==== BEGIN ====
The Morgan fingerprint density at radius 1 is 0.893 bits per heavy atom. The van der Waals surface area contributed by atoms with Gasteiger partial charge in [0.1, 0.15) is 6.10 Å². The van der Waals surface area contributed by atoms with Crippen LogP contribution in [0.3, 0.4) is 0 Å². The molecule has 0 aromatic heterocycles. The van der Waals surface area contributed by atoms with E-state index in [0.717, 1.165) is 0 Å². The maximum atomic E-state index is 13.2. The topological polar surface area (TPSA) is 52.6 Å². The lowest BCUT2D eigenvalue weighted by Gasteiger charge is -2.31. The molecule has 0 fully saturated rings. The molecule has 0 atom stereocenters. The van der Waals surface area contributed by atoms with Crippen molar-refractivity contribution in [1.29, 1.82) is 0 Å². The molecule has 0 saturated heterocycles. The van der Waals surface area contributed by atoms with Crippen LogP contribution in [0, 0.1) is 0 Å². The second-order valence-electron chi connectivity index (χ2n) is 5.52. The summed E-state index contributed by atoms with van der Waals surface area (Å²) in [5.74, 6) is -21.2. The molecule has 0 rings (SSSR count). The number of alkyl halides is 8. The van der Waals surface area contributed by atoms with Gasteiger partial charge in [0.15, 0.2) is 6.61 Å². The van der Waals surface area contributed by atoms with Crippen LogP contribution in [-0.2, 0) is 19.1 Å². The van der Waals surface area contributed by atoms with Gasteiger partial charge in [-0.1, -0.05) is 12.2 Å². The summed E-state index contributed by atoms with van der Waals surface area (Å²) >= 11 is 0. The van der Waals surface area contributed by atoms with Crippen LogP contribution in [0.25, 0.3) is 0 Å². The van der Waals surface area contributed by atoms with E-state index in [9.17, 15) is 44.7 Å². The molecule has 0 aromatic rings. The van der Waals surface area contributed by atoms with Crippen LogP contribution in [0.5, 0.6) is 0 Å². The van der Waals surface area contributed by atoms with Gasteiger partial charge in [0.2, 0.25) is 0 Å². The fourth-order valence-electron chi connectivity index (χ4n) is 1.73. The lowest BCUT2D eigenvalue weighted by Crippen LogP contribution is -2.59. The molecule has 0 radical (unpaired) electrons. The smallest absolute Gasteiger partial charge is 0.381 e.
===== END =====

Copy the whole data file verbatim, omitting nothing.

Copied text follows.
The Morgan fingerprint density at radius 1 is 0.893 bits per heavy atom. The van der Waals surface area contributed by atoms with Gasteiger partial charge in [0.1, 0.15) is 6.10 Å². The van der Waals surface area contributed by atoms with Crippen LogP contribution in [0.3, 0.4) is 0 Å². The molecule has 0 aromatic heterocycles. The van der Waals surface area contributed by atoms with E-state index in [0.717, 1.165) is 0 Å². The maximum atomic E-state index is 13.2. The topological polar surface area (TPSA) is 52.6 Å². The lowest BCUT2D eigenvalue weighted by Gasteiger charge is -2.31. The molecule has 0 fully saturated rings. The molecule has 0 atom stereocenters. The van der Waals surface area contributed by atoms with Crippen molar-refractivity contribution in [1.29, 1.82) is 0 Å². The molecule has 0 saturated heterocycles. The van der Waals surface area contributed by atoms with Crippen LogP contribution in [0, 0.1) is 0 Å². The second-order valence-electron chi connectivity index (χ2n) is 5.52. The summed E-state index contributed by atoms with van der Waals surface area (Å²) in [5.74, 6) is -21.2. The molecule has 0 rings (SSSR count). The number of alkyl halides is 8. The van der Waals surface area contributed by atoms with Gasteiger partial charge in [0.15, 0.2) is 6.61 Å². The van der Waals surface area contributed by atoms with Crippen LogP contribution in [-0.2, 0) is 19.1 Å². The van der Waals surface area contributed by atoms with Gasteiger partial charge in [-0.1, -0.05) is 12.2 Å². The summed E-state index contributed by atoms with van der Waals surface area (Å²) >= 11 is 0. The van der Waals surface area contributed by atoms with Crippen LogP contribution in [0.25, 0.3) is 0 Å². The van der Waals surface area contributed by atoms with E-state index in [9.17, 15) is 44.7 Å². The molecule has 0 aromatic rings. The van der Waals surface area contributed by atoms with Crippen LogP contribution in [0.5, 0.6) is 0 Å². The van der Waals surface area contributed by atoms with Gasteiger partial charge in [0.2, 0.25) is 0 Å². The fourth-order valence-electron chi connectivity index (χ4n) is 1.73. The lowest BCUT2D eigenvalue weighted by Crippen LogP contribution is -2.59. The molecule has 0 radical (unpaired) electrons. The smallest absolute Gasteiger partial charge is 0.381 e.